Dear users,
Is there any restriction on the ‘SEED’ value(integer) of ‘velocity’ command in LAMMPS?
Because just only changing the seed value (keeping 6 digit integer) when I calculate Thermal Conductivity of Si at room temperature it varies from 200-550 W/mK.
Please suggest me If anybody have any idea.

Hard to tell what your problem is from just this info. Certainly not
the SEED issue but something else.
Which method are you using to calculate the conductivity? Equilibrium
methods (EMD) using the GK formalism (as the example provided with the
lammps distribution) take longer to reach convergence. If you are not
waiting long enough that could be the reason why different SEEDs show
different final outcomes. Non-equilibrium methods (NEMD) will be, in
general, faster. It is easy to implement NEMD in lammps by extending
the compute/heat flux to get the flux in a certain spatial region.
Combined with a temperature gradient created using two thermostated
regions this could help you troubleshoot your current approach.
However, keep in mind that you will always have statistical deviations
(your 150% error bars feel way too large). I imagine they cannot be
very large for such a simple system as crystalline Si. Look in the
lit.
Carlos

Thank you for your reply Dr.Carlos.
I am using EMD and from auto-correlation function it is seen that it takes around 50 ps for convergence whereas the correlation I have chosen is 250ps. so there should not be any question as per as relaxation time is concerned.

Dear users,
Is there any restriction on the 'SEED' value(integer) of 'velocity' command
in LAMMPS?

no. why should that matter?

Because just only changing the seed value (keeping 6 digit integer) when I
calculate Thermal Conductivity of Si at room temperature it varies from
200-550 W/mK.

Please suggest me If anybody have any idea.

have you checked how well converged each of
these calculations are? what is the statistical
error estimate on them?

even though you may get a number with very
many digits as a result, it doesn't mean that
all of these digits are valid. people often underestimate
how badly MD simulations converge to results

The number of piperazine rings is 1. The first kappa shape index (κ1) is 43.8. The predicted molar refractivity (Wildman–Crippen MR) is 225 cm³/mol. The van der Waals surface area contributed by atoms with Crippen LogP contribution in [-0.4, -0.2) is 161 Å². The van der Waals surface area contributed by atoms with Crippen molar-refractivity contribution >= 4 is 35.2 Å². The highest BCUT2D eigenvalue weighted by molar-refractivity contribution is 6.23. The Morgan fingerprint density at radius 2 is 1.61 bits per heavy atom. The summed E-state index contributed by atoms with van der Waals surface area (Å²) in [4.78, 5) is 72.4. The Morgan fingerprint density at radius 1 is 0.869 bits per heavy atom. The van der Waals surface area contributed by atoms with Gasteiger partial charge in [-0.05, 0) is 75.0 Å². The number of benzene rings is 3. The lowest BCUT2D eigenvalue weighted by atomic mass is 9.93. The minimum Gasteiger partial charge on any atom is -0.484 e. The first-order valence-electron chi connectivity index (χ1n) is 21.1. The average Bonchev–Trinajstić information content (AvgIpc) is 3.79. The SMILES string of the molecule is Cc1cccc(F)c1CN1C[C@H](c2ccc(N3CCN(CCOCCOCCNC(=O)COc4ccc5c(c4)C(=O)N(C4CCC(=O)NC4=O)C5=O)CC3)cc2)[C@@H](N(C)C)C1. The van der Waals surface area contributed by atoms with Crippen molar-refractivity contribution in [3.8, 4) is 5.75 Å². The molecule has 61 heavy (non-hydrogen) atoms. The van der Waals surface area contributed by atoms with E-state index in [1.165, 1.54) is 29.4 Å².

and sometimes it may depend very much on
what you are looking at or the size of your system.
i've looked into this many, many years back. http://klein-group.icms.temple.edu/akohlmey/files/talk-trieste2004-water.pdf

in some cases (MSD) results may "look" converged,
but they may be subject to low frequency fluctuations
which in turn may depend on the starting conditions.

If you say so. Guess you need to dig deeper into your problem then. If
you were to consider my suggestion about implementing and using NEMD
for troubleshooting, please notice that this is not the
reverse-non-equilibrium (RNEMD) approach coded in lammps. RNEMD works
on the principle of swapping atomic velocities between a cold and a
hot region. I would not use this method when dealing with systems with
bonded atoms such as solids. In a bonded system, the integration of
the equation of motions with constant timestep can become unstable
when suddenly a slow atom gets a large velocity. The natural way of
dealing with this problem would be to reduce the timestep but on the
other hand you are trying to calculate a property that implies running
the system for a while before reaching convergence.
I think in principle the RNEMD is usable in any system, but its
practical use in bonded-ones would be quickly compromised. I am far
from being an expert in non-equilibrium simulations thus an expert in
the topic might have further/better advice.
Carlos